- TV Show
- Current Status
- In Season
Reports that NBC is quietly planning to dump top-rated Jay Leno has some Hollywood insiders baffled.
Though NBC hasn’t officially announced any changes to its late-night lineup, multiple media outlets and sources suggest the network intends to replace the longtime Tonight Show host with Late Night‘s Jimmy Fallon by the end of next year. One common reaction among some broadcast and late-night veterans goes like this: NBC is the lowest-rated major broadcast network, yet Leno is the No. 1 late-night host. Fallon is currently averaging two-thirds of Leno’s 18-49 rating and half his viewership. Dumping Leno — especially within the next year — seems ill advised; like a man falling off a building who lights his hair on fire.
“I’m still trying to make sense of it,” says one late-night insider not affiliated with NBC. “I don’t understand it on many levels. I don’t understand why a network doing so badly looks at the one part that’s winning and says, ‘Let’s create chaos there.’ They already created a s–t storm at the Today show. Why would they want to create drama in late night?”
A couple insiders noted the move feels like NBC is making the same mistake as when its previous executive team gave Conan O’Brien The Tonight Show in 2009, then were forced to embarrassingly renege on the deal a year later after Leno’s short-lived 10 p.m. show failed. “Those who forget history are doomed to repeat it,” one broadcast insider says. While another network executive expressed the same idea more bluntly: “It’s so f–king hilarious that NBC won’t learn from its past experiences.” It should be pointed out, however, that Leno’s prime-time show had ratings that would now would be a blessing on some nights for NBC.
Another factor is a cynical (though accurate) theory that states shaking up viewer habits when you’re winning a time period is pretty much always bad — especially nowadays. TV viewers are creatures of habit. Major content shifts force viewers to reevaluate how they spend their time. In an era when broadcast’s share of the marketplace is eroding, viewer reevaluation is never a good thing when you’re in first place — whether it’s a morning show or a late-night program.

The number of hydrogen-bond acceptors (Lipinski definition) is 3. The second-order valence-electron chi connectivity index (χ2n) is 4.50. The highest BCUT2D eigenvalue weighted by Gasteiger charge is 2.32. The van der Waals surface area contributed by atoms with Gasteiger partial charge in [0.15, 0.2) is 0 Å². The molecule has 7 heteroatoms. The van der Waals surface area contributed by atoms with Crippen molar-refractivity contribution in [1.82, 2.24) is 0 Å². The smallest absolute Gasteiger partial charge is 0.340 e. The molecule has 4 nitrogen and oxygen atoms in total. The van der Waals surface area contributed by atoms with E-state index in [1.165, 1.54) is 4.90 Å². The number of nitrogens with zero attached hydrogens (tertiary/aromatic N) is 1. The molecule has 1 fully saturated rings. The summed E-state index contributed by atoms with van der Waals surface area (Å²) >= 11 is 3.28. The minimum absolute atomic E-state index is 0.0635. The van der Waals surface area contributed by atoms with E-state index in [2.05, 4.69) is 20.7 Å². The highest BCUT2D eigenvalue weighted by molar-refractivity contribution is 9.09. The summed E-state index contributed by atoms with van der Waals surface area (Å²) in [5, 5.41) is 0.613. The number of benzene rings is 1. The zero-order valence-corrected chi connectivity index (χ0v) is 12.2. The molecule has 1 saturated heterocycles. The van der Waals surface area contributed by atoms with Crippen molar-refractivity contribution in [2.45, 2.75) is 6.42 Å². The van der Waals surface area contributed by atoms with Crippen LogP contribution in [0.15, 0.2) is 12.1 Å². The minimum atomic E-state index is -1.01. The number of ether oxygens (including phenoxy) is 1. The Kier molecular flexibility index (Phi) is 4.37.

On the other hand, the argument for ditching Leno contends that NBC eventually needs to find a new, younger host for the show. Plus, Leno is more expensive than Fallon and isn’t the cash cow he used to be. Deep inside NBC there’s probably a balance sheet with a complicated equation factoring ratings, budgets, and ad revenue that concludes giving Fallon the 11:35 p.m. slot is the more profitable decision. “They need to do it at some point,” yet another broadcast insider opines. “Fallon probably costs half as much as Leno. And think of the culture over there — [NBC executives are now all about] Parks and Recreation and Community and Smash. Jay is Cheers and Frasier.”
Which, of course, is actually an additional reason why NBC might be about to misstep — Leno (who made another joke about the shakeup headlines Thursday night) has broad appeal that extends back to the network’s glory days. “People like Jay Leno,” says one rival broadcast executive. “He’s broader than any of [the late-night hosts] in terms of appealing nationally.”
NBC’s decision was likely given added urgency by ABC shifting Jimmy Kimmel Live to 11:30 p.m. The move was considered a land grab for younger viewers in an hour that’s been long ruled by two men in their 60s. Some in late-night assumed the 45-year-old Kimmel would start easily winning the hour. “But that’s not happening,” the late-night veteran points out. “Jay beats Kimmel every week, and Dave beats him many weeks. And Kimmel’s viewers and household numbers are way below Jay and Dave.”
At least one late-night insider believes replacing Leno is a good idea — Kimmel himself. The host told CNN’s Jake Tapper today that the decision “makes perfect sense.” Said Kimmel: “Jimmy Fallon is doing a great job. And he’s very popular. And so, I mean, hey, eventually, it’s going to happen one way or the other.”
NBC is not commenting on the reports and at least one long-term insider at a rival broadcaster still isn’t fully convinced NBC will go through with the plan. “I choose to believe NBC is not that stupid,” he said. “And I think NBC is pretty stupid.”
LATE NIGHT SEASON-TO-DATE RATINGS
NBC “Tonight,” 0.8 rating
CBS “Late Show,” 0.7
ABC “Kimmel,” 0.7*
NBC “Late Night,” 0.5
CBS “Late Late Show,” 0.4
NBC “Last Call,” 0.3
NBC “Tonight,” 3.5 million viewers
CBS “Late Show,” 3.1 million viewers
ABC “Kimmel,” 2.6 million viewers*
NBC “Late Night,” 1.7 million viewers
CBS “Late Late Show,” 1.5 million viewers
NBC “Last Call,” 0.9 million viewers
*Since Jan. 8